Dr. Susanne Elfferding (Free and Hanseatic City of Hamburg) described that it is not as easy as it sounds to find supporters in departments and districts to develop a city-wide walking strategy because each district has different capacities as well as scarce resources. Dr. Elfferding talked about a guideline that could make this possible. In the city of Hamburg, a political contract is the first step. It is also essential to organize a network to connect all the vital stakeholders for cooperation.  The next step would be defining the tasks and identifying short and mid-term projects as well as “low hanging fruits” and possible landmark projects.All in all, it is not much about technical details, but more of a process.

As the last flashlight session of the day, Johanna Fink (Free and Hanseatic City of Hamburg – Borough of Altona) talked about the Commuting Master Plan which is a policy document that guides the development of daily mobility in an urban region and the whole functional area regardless of administrative or organizational borders. It focuses on a participatory process of intermodal and cross-boundary commuting and evidence-based planning.

Image by Dr.Angela Francke

Day two was dominated by discussions on how COVID-19 has affected mobility in the city boundaries. Key-note speech delivered by Dr. Angela Francke, Technical University of Dresden, shed the light on the insights derived from her study on the change of mobility behavior during COVID-19 restrictions and the future development of mobility.

“The risk of infecting oneself or others was frequently cited as the reason for a modal shift.”  Dr. Angela Francke

The presentation of the study was followed by the questions and discussions that focused primarily on the significance of the restrictions that COVID-19 will have on people's daily mobility.  The issue was further discussed in three break-out rooms. Although no agreement was made in advance on topics to be discussed in detail, the focus has been nevertheless defined in break-out rooms.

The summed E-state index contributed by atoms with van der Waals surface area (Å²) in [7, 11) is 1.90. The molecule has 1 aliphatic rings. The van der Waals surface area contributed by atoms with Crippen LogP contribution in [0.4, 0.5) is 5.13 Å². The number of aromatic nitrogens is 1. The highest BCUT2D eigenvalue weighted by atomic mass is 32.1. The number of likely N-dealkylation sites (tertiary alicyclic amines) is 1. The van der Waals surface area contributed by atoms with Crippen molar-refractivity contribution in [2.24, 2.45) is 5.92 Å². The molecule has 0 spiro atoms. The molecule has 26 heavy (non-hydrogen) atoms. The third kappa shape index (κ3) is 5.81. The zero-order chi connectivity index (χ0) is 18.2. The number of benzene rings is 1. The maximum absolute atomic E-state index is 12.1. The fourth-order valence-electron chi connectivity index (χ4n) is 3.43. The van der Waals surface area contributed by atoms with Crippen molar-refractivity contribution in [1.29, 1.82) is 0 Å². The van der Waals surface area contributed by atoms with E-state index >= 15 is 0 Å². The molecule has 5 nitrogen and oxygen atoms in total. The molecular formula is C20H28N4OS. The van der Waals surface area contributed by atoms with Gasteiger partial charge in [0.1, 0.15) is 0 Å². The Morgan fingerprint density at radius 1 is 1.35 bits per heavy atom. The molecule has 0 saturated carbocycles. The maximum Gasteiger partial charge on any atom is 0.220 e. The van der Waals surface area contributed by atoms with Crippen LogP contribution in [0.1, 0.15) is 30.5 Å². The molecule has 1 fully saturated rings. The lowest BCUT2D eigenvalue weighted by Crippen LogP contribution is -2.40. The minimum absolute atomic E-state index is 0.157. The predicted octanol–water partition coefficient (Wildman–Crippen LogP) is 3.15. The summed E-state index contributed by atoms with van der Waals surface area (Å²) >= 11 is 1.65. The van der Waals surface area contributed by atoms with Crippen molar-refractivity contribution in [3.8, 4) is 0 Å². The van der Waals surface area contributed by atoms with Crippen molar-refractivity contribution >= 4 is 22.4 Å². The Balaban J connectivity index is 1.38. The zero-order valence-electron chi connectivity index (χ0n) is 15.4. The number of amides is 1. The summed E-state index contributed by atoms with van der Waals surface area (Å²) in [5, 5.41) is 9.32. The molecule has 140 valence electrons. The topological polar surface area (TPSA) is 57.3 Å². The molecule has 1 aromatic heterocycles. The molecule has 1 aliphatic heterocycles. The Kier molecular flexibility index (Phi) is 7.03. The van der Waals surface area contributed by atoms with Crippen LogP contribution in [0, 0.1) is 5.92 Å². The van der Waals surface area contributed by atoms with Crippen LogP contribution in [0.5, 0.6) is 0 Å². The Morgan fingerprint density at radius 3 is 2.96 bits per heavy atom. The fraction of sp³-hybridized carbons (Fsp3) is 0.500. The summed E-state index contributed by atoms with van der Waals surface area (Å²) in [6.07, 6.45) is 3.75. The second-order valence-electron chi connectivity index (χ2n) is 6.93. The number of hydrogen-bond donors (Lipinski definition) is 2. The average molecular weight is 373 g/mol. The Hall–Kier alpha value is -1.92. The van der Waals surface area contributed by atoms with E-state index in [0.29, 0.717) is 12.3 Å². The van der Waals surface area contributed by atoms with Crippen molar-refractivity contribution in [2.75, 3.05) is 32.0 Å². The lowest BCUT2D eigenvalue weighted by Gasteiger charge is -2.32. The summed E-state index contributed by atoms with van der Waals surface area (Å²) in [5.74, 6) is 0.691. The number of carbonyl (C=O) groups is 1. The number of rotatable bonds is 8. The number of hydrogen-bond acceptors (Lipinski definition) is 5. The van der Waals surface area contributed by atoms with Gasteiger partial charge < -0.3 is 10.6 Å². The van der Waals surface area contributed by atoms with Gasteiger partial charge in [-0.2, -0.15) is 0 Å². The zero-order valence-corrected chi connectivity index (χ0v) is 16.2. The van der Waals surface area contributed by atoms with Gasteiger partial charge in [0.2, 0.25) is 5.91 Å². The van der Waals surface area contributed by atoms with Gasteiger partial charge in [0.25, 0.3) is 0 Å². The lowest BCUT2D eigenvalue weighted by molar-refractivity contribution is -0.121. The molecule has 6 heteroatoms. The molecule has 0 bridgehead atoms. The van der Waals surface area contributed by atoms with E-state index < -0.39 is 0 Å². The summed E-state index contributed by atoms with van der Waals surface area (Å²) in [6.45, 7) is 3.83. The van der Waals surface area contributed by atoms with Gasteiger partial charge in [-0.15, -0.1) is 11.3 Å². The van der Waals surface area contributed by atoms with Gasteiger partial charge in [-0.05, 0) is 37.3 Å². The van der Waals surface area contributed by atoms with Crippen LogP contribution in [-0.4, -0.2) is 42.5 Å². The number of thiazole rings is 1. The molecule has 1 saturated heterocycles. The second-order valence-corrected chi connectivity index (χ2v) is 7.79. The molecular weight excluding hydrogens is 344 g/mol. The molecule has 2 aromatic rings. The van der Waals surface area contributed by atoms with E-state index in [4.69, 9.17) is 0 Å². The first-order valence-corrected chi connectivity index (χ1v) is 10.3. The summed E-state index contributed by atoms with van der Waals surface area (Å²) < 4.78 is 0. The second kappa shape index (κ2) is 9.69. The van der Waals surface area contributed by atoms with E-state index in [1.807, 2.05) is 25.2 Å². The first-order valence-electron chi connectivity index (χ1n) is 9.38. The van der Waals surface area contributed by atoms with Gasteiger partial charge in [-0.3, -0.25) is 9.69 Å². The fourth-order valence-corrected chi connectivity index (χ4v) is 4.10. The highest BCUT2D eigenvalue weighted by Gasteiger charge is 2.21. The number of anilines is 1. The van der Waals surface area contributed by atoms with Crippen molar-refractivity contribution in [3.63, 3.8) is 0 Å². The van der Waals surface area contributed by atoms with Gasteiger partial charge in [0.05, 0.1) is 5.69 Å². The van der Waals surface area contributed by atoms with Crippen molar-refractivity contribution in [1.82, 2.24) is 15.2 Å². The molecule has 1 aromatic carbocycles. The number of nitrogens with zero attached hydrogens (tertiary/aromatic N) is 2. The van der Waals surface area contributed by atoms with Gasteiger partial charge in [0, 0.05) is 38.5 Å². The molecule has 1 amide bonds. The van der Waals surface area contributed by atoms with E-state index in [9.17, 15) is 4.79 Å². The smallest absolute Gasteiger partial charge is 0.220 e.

While room number one mainly concentrated on the topic of bicycle and other micro-mobility rental systems and their potentials during and after the COVID-19 pandemic, room two ended up discussing the impact of the COVID-19 pandemic on the mobility of people. Room three, on the other hand, was dominated by the question "Censorship or Chance”?

The participants of break-out rooms concluded that the COVID-19 pandemic and restrictions that arose to hold its spread represent an opportunity for more sustainable development in the future since people's mobility and habits have already changed. However, COVID-19 and related restrictions are also a major risk, because public transport, in particular, could face a significant challenge to regain people's trust. Likewise, the observed rise in the numbers of private passenger car use must be curtailed as best as possible in the future. Cities and transportation planners alike are facing challenges in this regard, but they should be well advised to move forward courageously promoting active mobility and the possibilities of digitalization for the best possible linkage of sustainable forms of mobility

Cover photo by Moritz Kindler